This blog is about my literary adventures in different genres. I like variety in my reading and will read books from most genres but particulary book with some literary merit.
I can understand why lots of readers will give this book a negative rating: Atticus Finch, this beloved character from To Kill a Mockingbird now suddenly doesn't look so bright anymore. He turns out to be a racist who also attended meetings of the Ku-Klux-Klan. This revelation will clearly be a shock to many. But when you come to think of it and also when you read his explanation he gives to the shocked Scout (now always referred to as Jean Louise) you can understand it. When he defended the black boy in To Kill a Mockingbird he did this because the boy clearly was innocent. When it comes to his world - the Old South - however, he sees it threatened by the Negroes' fight for more rights.
For me the American South has always been a strange place and also kind of a mystery. The deep religiousness feels very weird to me. I also don't understand how 150 years after the Civil War and 50 years after the Civil Rights Movement there can still be such deep conflicts between black and white people. This book tries to give an insight into this society: At some places it succeeds pretty well, other places (e.g. Calpurnia's behaviour towards Jean Louise) still remain blurred.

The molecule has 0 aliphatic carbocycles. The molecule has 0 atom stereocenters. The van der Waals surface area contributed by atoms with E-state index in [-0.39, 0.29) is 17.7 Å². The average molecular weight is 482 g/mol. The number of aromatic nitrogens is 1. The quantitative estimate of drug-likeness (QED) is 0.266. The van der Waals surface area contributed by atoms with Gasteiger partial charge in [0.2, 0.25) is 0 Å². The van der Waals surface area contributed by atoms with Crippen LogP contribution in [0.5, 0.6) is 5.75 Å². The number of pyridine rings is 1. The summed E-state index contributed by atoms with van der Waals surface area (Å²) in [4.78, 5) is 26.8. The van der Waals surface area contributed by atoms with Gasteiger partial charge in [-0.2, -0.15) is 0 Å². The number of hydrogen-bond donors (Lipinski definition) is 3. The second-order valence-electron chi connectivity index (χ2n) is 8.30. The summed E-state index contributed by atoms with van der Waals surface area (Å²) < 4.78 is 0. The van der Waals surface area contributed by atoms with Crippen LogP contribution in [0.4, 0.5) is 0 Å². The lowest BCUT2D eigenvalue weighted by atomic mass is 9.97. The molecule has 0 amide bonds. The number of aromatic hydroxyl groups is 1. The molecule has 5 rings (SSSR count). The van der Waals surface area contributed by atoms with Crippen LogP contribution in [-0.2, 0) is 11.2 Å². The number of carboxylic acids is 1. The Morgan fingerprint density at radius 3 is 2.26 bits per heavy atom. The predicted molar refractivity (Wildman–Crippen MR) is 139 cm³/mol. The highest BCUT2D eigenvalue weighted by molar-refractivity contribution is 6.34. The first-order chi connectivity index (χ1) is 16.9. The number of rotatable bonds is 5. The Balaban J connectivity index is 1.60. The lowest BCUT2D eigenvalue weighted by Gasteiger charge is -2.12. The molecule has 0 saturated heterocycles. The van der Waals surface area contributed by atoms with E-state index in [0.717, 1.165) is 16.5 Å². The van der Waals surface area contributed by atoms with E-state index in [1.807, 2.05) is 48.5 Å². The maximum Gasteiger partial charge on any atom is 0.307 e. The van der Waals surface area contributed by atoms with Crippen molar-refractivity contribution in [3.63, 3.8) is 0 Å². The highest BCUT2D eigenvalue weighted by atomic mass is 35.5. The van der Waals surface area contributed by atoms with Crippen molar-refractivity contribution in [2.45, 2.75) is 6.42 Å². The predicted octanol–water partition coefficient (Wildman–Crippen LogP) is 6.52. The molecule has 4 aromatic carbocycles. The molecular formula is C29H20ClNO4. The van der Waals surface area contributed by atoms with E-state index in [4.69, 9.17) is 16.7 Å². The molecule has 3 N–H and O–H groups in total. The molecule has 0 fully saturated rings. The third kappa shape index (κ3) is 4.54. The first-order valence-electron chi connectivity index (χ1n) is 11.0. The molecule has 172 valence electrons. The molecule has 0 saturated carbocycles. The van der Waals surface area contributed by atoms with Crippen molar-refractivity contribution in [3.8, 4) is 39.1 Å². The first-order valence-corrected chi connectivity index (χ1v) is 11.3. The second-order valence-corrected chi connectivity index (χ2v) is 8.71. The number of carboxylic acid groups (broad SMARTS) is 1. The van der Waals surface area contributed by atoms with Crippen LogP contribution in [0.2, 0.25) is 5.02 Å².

The book is a quick and easy read - most of the time. It is told in the third-person from Jean Louise's point of view. Sometimes when her thoughts are described this is done by a first-person narrator. This often comes out of the blue and completely doesn't fit in with the rest of the text.
Despite the serious topics this book also has many funny scenes. My favourite is the one quite at the beginning when the children react the revival.
All in all the writing seems very modern, often not at all like something written in the 1950s. This of course leads me to the entire topic of the publication of this book. It's sometimes hard to believe that Harper Lee really wrote it herself. There will surely be experts comparing her two novels and analysing the similarities in style etc. What I'm sure of however, is that Harper Lee still didn't want this book to be published and was tricked into this by her lawyer (Harper Lee is deaf and half-blind after a stroke). Her sister died a short time ago and couldn't take care of her sisters interests anymore. So now was the perfect timing to publish this novel - who knows what a last will might reveal.
Go Set a Watchman shouldn't be read without having read To Kill a Mockingbird first. To many things from the first book are revealed and you often wouldn't understand what is going on in the second book without having read the first one.
As I said in the beginning, it is not a bad book but it also isn't a book you definitely have to read. I can understand positive and negative opinions of it and also people who are content with just having read To Kill a Mockingbird.